If your doctor screened you for Hep C, you're in good company, as the Maine CDC is suggesting that all Baby Boomers get tested.

I had a physical about a month ago, and my doctor was very happy that I already knew about the Hepatitis C-Baby Boomer connection. It was one less person she had to explain it to, which when you think about it, can't be a very comfortable conversation. I mean, Hep C is transmitted through blood so, these days, the best ways to catch it usually involve sharing needles or getting tattoos from unlicensed tattoo artists. It is possible to catch Hep C through sexual intercourse, but it's extremely rare.

But, for the Baby Boomer generation (born 1946-1964), there are additional risks. According to the Hep C Hope website, many people of this generation were infected in the '70's and '80's, when infection control wasn't as diligent as it is today. Hep C wasn't even discovered until 1989, and blood screening for the condition wasn't developed until 1992. Plus, it can take many years for symptoms to occur, so many of these folks may not be showing signs until now.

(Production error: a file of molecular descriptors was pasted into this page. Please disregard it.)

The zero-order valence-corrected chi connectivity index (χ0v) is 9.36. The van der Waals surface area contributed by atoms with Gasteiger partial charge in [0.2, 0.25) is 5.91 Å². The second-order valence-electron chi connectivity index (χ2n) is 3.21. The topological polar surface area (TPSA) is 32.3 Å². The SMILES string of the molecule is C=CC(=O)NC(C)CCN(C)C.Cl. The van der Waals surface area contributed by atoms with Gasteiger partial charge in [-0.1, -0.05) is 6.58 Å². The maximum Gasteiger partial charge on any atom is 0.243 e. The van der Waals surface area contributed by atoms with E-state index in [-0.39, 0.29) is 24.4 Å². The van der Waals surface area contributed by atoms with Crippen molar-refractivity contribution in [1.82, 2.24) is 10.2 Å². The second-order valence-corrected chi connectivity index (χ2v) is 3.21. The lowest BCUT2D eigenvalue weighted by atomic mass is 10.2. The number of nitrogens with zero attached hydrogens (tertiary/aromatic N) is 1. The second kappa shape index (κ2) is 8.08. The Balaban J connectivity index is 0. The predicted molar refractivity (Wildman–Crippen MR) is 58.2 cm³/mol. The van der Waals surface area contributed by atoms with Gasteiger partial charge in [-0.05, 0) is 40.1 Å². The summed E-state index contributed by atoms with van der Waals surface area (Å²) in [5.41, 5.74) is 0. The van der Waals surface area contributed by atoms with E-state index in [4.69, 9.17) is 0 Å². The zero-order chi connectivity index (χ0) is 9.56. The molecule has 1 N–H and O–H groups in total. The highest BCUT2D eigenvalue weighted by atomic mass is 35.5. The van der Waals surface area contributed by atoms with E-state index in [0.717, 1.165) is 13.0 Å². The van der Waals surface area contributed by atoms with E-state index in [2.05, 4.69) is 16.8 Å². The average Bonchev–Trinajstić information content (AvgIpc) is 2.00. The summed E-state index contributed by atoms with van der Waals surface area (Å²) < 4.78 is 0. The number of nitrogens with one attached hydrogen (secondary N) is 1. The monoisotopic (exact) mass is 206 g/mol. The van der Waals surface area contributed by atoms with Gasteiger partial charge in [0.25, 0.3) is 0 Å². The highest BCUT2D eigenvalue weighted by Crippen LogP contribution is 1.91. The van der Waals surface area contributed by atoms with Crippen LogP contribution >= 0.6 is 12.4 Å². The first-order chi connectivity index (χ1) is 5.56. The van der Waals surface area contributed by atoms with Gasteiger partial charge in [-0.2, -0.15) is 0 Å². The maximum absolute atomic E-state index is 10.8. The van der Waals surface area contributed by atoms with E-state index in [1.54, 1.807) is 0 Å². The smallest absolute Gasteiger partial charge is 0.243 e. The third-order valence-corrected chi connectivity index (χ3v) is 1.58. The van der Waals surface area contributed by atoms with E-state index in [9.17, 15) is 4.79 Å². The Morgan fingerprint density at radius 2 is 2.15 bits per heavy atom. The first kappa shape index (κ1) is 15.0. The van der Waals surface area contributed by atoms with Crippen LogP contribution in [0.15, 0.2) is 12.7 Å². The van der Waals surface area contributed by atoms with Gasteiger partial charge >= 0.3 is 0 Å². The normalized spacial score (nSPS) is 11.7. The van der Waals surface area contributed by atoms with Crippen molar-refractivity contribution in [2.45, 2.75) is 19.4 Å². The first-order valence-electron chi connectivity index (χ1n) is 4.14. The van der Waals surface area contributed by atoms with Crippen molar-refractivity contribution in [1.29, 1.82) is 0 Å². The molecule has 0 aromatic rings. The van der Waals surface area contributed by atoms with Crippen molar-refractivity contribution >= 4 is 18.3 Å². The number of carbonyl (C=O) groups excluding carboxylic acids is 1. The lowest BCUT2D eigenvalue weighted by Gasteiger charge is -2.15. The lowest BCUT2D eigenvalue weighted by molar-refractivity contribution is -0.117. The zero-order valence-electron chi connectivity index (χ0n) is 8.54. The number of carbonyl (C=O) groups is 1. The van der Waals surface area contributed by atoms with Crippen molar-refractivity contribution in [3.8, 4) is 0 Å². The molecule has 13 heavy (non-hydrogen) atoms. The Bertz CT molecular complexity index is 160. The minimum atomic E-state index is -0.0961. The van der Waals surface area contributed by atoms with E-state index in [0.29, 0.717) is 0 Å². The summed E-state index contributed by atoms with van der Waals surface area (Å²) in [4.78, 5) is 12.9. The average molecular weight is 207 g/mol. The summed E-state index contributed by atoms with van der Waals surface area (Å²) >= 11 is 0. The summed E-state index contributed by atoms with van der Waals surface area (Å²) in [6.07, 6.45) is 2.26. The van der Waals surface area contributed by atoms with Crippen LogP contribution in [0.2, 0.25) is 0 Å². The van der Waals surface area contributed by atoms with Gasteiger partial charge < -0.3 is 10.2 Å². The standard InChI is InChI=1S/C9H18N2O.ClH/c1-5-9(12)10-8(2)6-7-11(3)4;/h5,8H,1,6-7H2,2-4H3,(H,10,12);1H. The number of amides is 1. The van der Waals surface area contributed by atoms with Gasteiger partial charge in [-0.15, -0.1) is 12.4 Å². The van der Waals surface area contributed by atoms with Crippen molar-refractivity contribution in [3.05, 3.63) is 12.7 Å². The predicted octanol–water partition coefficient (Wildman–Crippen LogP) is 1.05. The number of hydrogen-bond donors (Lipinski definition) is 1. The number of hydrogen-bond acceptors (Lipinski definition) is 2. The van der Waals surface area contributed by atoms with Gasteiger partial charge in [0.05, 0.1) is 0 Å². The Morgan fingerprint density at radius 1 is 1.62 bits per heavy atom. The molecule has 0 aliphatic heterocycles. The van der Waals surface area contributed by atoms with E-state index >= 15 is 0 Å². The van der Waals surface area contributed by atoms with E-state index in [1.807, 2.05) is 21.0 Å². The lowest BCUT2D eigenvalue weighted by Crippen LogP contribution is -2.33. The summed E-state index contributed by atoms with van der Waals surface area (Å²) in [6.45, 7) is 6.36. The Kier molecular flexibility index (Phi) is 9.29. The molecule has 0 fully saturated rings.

Hepatitis C is a virus that attacks the liver. Symptoms include fever, fatigue, nausea/vomiting, dark urine, jaundice, graying of the stools, loss of appetite and joint pain. If left untreated, it can severely damage the liver, causing liver disease, cancer, or even death.

The good news is that it's curable. And that the test for Hepatitis C is a simple blood test. I'm glad my doctor ordered mine and that I got a negative result. Keep this in mind when you go to the doctor next, and get tested today. It just might save your life.

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